But, in that case, people will ask me, "Why do you struggle so?" Yes - it is true - I take pains, I struggle, knowing quite well that I shall arrive at nothing and that what I cannot do will be done without me. It is then easy to demonstrate that I contradict myself. And, indeed, for a long time now people would have demonstrated it to me if they had not felt that such a demonstration not only would not be disagreeable to me, but, on the contrary, give me great pleasure. Now one convinces people of error, however, only to annoy them.


Socrates was not poisoned because he invented new truths and new gods but because he annoyed and troubled everyone with his new truths and new gods. Had he remained quietly at home and written books or taught at the Academy, people would have left him in peace, as they left Plato in peace.

It is true that Plato also almost lost his life when he tried to interest the tyrant Dionysius in his ideas, but he succeeded in getting out of this bad situation. As for Plotinus, no one ever dreamed of laying a hand on him. Kings themselves venerated him, for he was not at all concerned with spreading his philosophy and even hid it from non-initiates.

What Hegel says about the "fate" of Socrates is, then, completely arbitrary. The death of Socrates did not by any means result from the clash of two orders of opposing ideas; Socrates perished because he did not know how, or did not wish, to be silent. Men are afraid not so much of truths, new or old, as of preachers of truths. For truth does not pursue or trouble anyone, while preachers are a very disagreeable lot, in perpetual disquietude and agitation, leaving no one in peace.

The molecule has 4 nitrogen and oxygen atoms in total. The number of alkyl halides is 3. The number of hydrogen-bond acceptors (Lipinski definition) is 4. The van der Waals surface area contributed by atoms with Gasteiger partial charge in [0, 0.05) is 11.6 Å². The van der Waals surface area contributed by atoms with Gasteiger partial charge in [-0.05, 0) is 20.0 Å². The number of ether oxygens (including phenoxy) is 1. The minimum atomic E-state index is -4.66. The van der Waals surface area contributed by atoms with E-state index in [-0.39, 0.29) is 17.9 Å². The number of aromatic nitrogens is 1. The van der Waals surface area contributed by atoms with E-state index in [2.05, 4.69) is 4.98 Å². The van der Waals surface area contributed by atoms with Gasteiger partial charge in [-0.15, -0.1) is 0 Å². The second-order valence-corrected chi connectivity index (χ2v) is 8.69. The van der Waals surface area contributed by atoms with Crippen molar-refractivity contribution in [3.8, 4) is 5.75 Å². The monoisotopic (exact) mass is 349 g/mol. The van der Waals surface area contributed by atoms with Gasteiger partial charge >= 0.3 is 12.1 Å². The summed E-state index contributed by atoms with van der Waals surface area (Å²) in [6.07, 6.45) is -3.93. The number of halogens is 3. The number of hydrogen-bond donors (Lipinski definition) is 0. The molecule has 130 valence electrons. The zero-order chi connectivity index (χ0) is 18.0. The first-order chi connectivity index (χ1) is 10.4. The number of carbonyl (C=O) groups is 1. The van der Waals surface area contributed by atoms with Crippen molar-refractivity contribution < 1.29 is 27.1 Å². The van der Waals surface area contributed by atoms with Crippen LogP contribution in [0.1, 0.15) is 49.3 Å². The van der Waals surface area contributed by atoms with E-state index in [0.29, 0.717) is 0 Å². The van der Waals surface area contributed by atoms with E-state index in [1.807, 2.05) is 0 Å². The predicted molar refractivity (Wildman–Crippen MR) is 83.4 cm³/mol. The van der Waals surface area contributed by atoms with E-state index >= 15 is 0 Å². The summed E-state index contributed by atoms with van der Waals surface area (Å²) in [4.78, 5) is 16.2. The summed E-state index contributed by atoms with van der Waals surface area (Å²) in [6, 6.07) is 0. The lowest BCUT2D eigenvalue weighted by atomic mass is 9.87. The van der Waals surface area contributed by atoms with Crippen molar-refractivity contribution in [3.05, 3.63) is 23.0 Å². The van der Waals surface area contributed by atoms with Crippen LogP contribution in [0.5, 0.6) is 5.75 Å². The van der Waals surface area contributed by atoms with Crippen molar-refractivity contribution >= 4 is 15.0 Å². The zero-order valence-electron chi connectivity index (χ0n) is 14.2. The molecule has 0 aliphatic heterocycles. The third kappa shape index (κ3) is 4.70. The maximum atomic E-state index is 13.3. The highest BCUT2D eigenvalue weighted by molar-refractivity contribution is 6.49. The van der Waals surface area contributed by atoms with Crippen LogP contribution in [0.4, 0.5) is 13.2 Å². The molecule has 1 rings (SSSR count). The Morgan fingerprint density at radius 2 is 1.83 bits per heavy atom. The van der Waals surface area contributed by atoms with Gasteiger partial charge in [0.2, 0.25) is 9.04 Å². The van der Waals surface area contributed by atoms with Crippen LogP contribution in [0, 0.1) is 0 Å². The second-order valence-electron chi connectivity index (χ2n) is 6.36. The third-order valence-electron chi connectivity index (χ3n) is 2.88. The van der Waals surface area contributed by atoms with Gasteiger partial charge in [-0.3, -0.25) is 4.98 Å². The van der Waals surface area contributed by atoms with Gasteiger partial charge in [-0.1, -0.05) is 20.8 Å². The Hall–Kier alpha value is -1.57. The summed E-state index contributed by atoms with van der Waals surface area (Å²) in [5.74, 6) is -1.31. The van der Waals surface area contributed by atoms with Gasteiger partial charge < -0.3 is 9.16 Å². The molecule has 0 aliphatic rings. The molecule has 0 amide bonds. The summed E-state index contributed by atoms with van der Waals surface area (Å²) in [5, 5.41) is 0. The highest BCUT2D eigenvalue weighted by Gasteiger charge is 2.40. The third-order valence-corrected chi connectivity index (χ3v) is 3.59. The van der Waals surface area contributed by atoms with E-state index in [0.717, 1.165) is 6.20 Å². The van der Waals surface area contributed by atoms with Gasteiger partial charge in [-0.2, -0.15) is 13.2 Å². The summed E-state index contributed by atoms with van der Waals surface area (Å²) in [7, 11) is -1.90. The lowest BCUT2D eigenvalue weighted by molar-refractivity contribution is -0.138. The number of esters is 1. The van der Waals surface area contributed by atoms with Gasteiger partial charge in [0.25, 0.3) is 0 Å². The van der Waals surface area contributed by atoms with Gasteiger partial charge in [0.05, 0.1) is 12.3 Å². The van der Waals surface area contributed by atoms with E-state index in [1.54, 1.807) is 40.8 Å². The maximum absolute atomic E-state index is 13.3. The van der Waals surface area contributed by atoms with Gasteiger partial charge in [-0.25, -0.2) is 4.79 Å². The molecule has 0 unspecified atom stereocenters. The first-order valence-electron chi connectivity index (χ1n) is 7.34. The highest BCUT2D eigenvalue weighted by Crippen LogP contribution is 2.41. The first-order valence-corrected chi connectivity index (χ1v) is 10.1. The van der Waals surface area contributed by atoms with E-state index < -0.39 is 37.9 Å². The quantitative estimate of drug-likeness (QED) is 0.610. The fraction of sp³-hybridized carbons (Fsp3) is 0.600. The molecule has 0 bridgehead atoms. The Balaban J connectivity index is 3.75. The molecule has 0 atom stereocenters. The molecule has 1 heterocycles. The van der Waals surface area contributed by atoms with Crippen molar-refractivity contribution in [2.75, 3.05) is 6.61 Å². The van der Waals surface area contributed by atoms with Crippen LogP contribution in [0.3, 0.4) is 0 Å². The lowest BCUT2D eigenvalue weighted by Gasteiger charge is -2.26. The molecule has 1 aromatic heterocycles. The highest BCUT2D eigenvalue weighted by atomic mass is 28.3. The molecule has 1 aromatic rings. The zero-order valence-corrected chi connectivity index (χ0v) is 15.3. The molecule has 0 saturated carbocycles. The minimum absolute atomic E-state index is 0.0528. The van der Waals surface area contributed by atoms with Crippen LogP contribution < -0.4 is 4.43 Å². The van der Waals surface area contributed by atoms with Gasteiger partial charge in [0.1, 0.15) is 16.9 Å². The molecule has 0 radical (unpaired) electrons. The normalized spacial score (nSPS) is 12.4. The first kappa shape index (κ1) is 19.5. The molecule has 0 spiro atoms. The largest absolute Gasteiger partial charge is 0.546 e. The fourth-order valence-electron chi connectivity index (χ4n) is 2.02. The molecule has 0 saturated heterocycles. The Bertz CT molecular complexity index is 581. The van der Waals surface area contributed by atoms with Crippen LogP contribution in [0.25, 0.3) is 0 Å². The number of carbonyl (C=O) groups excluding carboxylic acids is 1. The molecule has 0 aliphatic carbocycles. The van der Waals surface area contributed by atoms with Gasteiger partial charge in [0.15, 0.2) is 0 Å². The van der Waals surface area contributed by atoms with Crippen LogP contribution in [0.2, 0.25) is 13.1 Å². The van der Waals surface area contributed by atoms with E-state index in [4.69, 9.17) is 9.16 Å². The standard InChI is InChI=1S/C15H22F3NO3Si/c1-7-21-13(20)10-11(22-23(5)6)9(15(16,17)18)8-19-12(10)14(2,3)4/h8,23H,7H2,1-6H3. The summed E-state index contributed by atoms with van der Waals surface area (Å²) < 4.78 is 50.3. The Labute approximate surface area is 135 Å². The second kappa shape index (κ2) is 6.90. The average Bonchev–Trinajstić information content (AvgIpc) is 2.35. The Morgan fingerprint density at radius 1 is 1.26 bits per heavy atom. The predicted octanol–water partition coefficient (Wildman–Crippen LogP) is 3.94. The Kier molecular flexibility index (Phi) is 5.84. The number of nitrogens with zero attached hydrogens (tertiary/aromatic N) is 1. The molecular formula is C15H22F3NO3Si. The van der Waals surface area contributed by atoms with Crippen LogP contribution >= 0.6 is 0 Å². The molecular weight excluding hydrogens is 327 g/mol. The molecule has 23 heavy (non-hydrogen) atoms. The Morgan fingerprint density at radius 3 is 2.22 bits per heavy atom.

In brief, Socrates was condemned to death because he poisoned the existence of the Athenians (he himself, in the Apology, compares himself to a gadfly). Had he only been content to awaken himself or his friends, he would have been left in peace. People would even have repeated his words about the "true awakening."

And this is what happened at the end: no sooner had Socrates died than everyone began to sing his praises. It was known that he was no longer dangerous. Silent truths do not frighten anyone.


Intellectual honesty led Spinoza and, after him, Leibniz, Kant and all the philosophers of modern times to the conviction that the Bible does not contain truth, that it is only morality, and that revelation is a fantastic imagination, while the postulates of practical reason have a high value and are very useful. Consequently? Consequently, you will say, it is necessary to forget the Bible and follow Spinoza and Kant... But what if one should try for once to conclude otherwise and say: "consequently," we must send intellectual honesty to the devil, in order to rid ourselves of Kant's postulates and learn to speak with God as our ancestors spoke with Him.